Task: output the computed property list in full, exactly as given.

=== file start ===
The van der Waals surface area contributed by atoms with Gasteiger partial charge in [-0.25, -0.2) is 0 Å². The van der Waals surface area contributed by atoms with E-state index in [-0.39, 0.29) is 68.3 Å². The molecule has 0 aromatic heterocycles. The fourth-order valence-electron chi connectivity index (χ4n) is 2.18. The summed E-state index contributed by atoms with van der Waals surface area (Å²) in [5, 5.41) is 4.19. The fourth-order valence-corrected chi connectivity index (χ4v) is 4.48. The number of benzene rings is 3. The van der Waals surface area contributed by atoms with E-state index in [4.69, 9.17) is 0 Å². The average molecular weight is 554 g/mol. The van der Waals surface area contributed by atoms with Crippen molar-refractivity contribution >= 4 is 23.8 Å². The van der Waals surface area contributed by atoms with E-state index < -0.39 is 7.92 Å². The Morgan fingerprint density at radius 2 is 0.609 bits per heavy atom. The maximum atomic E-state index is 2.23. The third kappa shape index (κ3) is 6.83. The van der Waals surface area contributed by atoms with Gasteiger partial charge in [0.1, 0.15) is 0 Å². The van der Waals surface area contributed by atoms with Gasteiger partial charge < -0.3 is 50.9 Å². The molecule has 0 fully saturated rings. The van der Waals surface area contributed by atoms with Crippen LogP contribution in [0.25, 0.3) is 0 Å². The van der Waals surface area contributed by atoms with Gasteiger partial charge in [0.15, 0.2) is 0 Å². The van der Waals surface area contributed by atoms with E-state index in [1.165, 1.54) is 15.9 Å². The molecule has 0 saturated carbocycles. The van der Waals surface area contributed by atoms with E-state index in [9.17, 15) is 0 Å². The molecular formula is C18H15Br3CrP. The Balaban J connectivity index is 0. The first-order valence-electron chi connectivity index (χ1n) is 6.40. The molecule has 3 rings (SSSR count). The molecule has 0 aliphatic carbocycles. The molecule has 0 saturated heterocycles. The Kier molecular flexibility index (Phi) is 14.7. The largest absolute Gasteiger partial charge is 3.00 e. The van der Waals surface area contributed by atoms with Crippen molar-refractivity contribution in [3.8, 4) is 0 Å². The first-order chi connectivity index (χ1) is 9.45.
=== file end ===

The van der Waals surface area contributed by atoms with Gasteiger partial charge in [-0.25, -0.2) is 0 Å². The van der Waals surface area contributed by atoms with E-state index in [-0.39, 0.29) is 68.3 Å². The molecule has 0 aromatic heterocycles. The fourth-order valence-electron chi connectivity index (χ4n) is 2.18. The summed E-state index contributed by atoms with van der Waals surface area (Å²) in [5, 5.41) is 4.19. The fourth-order valence-corrected chi connectivity index (χ4v) is 4.48. The number of benzene rings is 3. The van der Waals surface area contributed by atoms with E-state index in [4.69, 9.17) is 0 Å². The average molecular weight is 554 g/mol. The van der Waals surface area contributed by atoms with Crippen molar-refractivity contribution >= 4 is 23.8 Å². The van der Waals surface area contributed by atoms with E-state index < -0.39 is 7.92 Å². The Morgan fingerprint density at radius 2 is 0.609 bits per heavy atom. The maximum atomic E-state index is 2.23. The third kappa shape index (κ3) is 6.83. The van der Waals surface area contributed by atoms with Gasteiger partial charge in [0.1, 0.15) is 0 Å². The van der Waals surface area contributed by atoms with Gasteiger partial charge < -0.3 is 50.9 Å². The molecule has 0 fully saturated rings. The van der Waals surface area contributed by atoms with Crippen LogP contribution in [0.25, 0.3) is 0 Å². The van der Waals surface area contributed by atoms with Gasteiger partial charge in [0.15, 0.2) is 0 Å². The van der Waals surface area contributed by atoms with E-state index in [1.165, 1.54) is 15.9 Å². The molecule has 0 saturated carbocycles. The van der Waals surface area contributed by atoms with E-state index in [9.17, 15) is 0 Å². The molecular formula is C18H15Br3CrP. The Balaban J connectivity index is 0. The first-order valence-electron chi connectivity index (χ1n) is 6.40. The molecule has 3 rings (SSSR count). The molecule has 0 aliphatic carbocycles. The molecule has 0 saturated heterocycles. The Kier molecular flexibility index (Phi) is 14.7. The largest absolute Gasteiger partial charge is 3.00 e. The van der Waals surface area contributed by atoms with Crippen molar-refractivity contribution in [3.8, 4) is 0 Å². The first-order chi connectivity index (χ1) is 9.45.